That customisation plays its way into personal lives as well, the report says. Services like Apple's Siri won't just respond to requests – they'll analyse our habits and then act on our behalf.
"Frequent incidents of delight will ultimately lead to moments of unexpected surprise."
"Like a life coach, these agents could provide an understanding for how time is spent, remember social interactions, recall frequent activities, and then help us understand the expenditure of finances."
The teenagers of today will soon be joining the workforce, and won't see any divide between work and their personal lives. That also means they'll want access to internet services while on the job – and this report says you need to be ready for that.
It's called "servicification", the need to integrate or enable access to consumer services while at work.
"The trend will resemble the corporate consumerisation transition that occurred with smartphones and tablets, but the impact will be much more expedited and disruptive for IT organizations."
Slow businesses won't understand how to use these types of consumer services in work. Succeeding relies on adopting these quickly, it argues.
"Workplace-based analytic engines will interact with employee provided data to seamlessly suggest (and change) benefit coverage for major life events such as the birth of a child," it predicts.
Instead of just adhering to a traditional corporate structure, the report says nimble organisations will form groups of employees who can help on a particular project at any time.
"Contributors could come from multiple geographies, and in some instances would be drawn from outside the company to fill gaps for specialized skills."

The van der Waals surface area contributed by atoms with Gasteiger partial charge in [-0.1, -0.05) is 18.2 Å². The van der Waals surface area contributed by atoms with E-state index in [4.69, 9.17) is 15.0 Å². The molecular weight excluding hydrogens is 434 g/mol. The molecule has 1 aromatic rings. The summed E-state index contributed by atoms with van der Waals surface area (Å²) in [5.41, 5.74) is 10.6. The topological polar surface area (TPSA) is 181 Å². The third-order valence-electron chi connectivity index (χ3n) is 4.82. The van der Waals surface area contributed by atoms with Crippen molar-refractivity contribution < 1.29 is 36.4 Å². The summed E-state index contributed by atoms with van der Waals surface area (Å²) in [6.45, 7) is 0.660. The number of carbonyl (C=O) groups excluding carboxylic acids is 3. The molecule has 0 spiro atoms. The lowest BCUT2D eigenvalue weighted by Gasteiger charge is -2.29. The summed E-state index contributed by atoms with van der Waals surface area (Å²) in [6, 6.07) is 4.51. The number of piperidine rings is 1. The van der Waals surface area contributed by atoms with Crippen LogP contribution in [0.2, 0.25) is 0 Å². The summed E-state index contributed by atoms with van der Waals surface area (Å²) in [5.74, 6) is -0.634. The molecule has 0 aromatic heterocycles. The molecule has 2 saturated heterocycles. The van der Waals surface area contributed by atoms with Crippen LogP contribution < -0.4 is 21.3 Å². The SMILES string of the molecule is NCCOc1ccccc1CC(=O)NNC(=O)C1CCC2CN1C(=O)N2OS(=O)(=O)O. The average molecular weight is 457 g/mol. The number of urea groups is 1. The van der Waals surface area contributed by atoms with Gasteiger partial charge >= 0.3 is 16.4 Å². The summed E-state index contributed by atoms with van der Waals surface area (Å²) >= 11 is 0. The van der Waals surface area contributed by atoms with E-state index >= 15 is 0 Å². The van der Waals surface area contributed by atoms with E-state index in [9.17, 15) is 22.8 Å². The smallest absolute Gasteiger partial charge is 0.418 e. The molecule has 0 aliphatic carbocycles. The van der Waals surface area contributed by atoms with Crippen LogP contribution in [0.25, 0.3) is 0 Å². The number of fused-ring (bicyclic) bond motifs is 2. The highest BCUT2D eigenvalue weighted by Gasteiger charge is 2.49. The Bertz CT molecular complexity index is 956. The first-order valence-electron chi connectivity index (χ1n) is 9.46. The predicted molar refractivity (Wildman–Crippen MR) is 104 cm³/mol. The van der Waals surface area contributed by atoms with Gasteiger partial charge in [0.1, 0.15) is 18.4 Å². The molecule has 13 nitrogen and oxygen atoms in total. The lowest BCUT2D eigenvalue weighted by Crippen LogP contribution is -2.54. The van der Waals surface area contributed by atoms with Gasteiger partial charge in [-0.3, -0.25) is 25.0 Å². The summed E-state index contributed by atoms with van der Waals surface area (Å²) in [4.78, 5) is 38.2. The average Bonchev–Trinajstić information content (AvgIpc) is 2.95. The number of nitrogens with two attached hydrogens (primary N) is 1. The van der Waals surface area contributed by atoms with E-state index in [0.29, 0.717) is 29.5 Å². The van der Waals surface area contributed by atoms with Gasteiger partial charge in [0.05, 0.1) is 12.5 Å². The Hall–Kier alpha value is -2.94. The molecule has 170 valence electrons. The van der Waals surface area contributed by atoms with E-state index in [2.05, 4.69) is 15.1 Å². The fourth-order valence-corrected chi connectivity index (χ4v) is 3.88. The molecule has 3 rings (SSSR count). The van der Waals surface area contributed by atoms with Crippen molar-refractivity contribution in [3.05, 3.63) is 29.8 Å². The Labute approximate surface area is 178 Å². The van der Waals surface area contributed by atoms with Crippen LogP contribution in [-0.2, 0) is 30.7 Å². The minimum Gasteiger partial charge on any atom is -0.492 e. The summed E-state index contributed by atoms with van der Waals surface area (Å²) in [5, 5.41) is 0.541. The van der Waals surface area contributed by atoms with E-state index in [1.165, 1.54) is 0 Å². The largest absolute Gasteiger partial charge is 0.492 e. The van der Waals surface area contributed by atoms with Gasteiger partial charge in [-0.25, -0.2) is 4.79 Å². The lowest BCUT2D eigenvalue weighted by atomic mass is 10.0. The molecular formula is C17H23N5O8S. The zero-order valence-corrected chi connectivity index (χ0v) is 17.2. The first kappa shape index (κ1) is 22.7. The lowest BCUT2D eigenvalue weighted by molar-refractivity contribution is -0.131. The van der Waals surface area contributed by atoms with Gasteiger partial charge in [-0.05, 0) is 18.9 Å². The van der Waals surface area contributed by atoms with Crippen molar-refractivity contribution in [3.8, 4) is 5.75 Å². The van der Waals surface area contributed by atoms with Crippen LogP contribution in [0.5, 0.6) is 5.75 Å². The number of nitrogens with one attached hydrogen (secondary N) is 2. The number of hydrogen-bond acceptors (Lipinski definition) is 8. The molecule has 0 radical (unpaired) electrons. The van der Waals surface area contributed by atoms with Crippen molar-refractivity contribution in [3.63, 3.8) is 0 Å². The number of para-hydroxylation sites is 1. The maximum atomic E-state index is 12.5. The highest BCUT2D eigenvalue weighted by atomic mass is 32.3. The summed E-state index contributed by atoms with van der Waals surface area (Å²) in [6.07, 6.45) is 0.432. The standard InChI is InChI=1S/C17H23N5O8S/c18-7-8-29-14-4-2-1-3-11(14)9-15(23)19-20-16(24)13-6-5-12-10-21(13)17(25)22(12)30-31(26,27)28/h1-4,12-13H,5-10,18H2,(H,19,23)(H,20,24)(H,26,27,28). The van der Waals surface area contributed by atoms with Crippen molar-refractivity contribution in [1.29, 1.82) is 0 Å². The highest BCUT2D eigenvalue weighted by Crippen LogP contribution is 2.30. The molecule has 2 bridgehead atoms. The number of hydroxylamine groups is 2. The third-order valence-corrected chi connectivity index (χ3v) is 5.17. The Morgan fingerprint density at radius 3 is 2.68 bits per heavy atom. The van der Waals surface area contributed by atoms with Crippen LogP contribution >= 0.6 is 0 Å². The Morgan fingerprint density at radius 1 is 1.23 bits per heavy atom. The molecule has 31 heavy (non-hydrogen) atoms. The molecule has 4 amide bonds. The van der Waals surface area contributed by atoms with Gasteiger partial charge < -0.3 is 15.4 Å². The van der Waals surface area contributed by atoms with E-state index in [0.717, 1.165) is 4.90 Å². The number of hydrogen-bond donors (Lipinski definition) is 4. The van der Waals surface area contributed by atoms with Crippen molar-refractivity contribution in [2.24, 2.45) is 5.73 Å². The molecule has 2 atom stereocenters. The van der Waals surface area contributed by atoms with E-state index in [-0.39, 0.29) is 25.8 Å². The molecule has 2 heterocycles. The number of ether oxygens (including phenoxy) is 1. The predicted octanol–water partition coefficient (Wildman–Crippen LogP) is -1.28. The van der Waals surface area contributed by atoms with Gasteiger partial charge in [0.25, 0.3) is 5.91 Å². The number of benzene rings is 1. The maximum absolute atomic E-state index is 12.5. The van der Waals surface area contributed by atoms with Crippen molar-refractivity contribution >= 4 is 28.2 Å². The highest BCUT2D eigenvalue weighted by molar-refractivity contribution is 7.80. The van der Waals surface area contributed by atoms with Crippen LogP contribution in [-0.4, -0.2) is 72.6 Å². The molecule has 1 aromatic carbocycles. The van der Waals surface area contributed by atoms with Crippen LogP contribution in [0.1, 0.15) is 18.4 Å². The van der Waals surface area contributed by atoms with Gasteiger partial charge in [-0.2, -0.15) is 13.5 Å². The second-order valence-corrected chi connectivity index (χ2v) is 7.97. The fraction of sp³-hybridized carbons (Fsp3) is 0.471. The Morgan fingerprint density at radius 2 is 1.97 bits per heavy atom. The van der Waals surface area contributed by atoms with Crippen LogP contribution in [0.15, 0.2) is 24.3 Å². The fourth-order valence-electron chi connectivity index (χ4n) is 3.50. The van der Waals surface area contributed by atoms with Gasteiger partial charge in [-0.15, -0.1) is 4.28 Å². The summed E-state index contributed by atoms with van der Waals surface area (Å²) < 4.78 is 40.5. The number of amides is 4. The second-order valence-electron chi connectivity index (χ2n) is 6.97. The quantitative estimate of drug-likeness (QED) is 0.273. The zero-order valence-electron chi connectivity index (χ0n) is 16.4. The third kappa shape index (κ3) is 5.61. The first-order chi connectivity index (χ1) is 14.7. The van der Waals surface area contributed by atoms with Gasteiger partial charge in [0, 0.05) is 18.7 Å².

You see this already in companies that use flat management structures, but as technology grows these will become more common.
As work-life balance becomes even harder to track, businesses will move towards a model of paying out compensation based on results rather than simple hours worked. This will be a huge shift for human resources professionals, who will need to come up with new methods of tracking this type of work.
In some cases employees may choose to distribute a portion of their compensation to leverage other employees as sub-contractors. Employees will exercise more control over work selection, work load, and salary.
Because employees will be working on different projects at different times, workplaces must change to accommodate for different needs.
"In some cases this will mean open environments designed for group collaboration and opportunistic encounters, in other cases it will be private areas that allow for quiet thinking or heads down engineering."
Imagine, the report suggests, a digital assistant that would change the workplace environment based on that person's needs.
"Individual workers would be able to use the computer environment at each location in concert with their mobile digital assistant to complete their job."
"Meeting transcription, identification of key points and decisions would automatically be documented and summarized so all people would be free to concentrate on the topic rather than the process of articulating what occurred."